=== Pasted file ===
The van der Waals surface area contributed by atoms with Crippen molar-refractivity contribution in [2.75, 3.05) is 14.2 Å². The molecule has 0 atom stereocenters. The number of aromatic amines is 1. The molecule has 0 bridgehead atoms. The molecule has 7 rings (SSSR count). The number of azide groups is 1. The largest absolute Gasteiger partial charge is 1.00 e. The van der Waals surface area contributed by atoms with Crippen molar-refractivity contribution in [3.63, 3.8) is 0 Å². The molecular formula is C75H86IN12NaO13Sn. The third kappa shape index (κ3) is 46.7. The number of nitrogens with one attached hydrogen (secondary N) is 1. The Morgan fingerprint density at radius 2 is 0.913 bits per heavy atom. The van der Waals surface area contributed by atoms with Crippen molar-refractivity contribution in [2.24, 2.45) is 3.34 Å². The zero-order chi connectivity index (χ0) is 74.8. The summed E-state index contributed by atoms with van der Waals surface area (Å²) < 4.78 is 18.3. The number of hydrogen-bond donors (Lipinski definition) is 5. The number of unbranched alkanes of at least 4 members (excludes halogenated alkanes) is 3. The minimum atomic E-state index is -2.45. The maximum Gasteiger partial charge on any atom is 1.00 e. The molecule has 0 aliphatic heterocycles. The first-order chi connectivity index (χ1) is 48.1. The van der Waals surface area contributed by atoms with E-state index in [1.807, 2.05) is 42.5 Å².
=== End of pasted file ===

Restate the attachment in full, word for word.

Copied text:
The van der Waals surface area contributed by atoms with Crippen molar-refractivity contribution in [2.75, 3.05) is 14.2 Å². The molecule has 0 atom stereocenters. The number of aromatic amines is 1. The molecule has 0 bridgehead atoms. The molecule has 7 rings (SSSR count). The number of azide groups is 1. The largest absolute Gasteiger partial charge is 1.00 e. The van der Waals surface area contributed by atoms with Crippen molar-refractivity contribution in [3.63, 3.8) is 0 Å². The molecular formula is C75H86IN12NaO13Sn. The third kappa shape index (κ3) is 46.7. The number of nitrogens with one attached hydrogen (secondary N) is 1. The Morgan fingerprint density at radius 2 is 0.913 bits per heavy atom. The van der Waals surface area contributed by atoms with Crippen molar-refractivity contribution in [2.24, 2.45) is 3.34 Å². The zero-order chi connectivity index (χ0) is 74.8. The summed E-state index contributed by atoms with van der Waals surface area (Å²) < 4.78 is 18.3. The number of hydrogen-bond donors (Lipinski definition) is 5. The number of unbranched alkanes of at least 4 members (excludes halogenated alkanes) is 3. The minimum atomic E-state index is -2.45. The maximum Gasteiger partial charge on any atom is 1.00 e. The molecule has 0 aliphatic heterocycles. The first-order chi connectivity index (χ1) is 48.1. The van der Waals surface area contributed by atoms with E-state index in [1.807, 2.05) is 42.5 Å².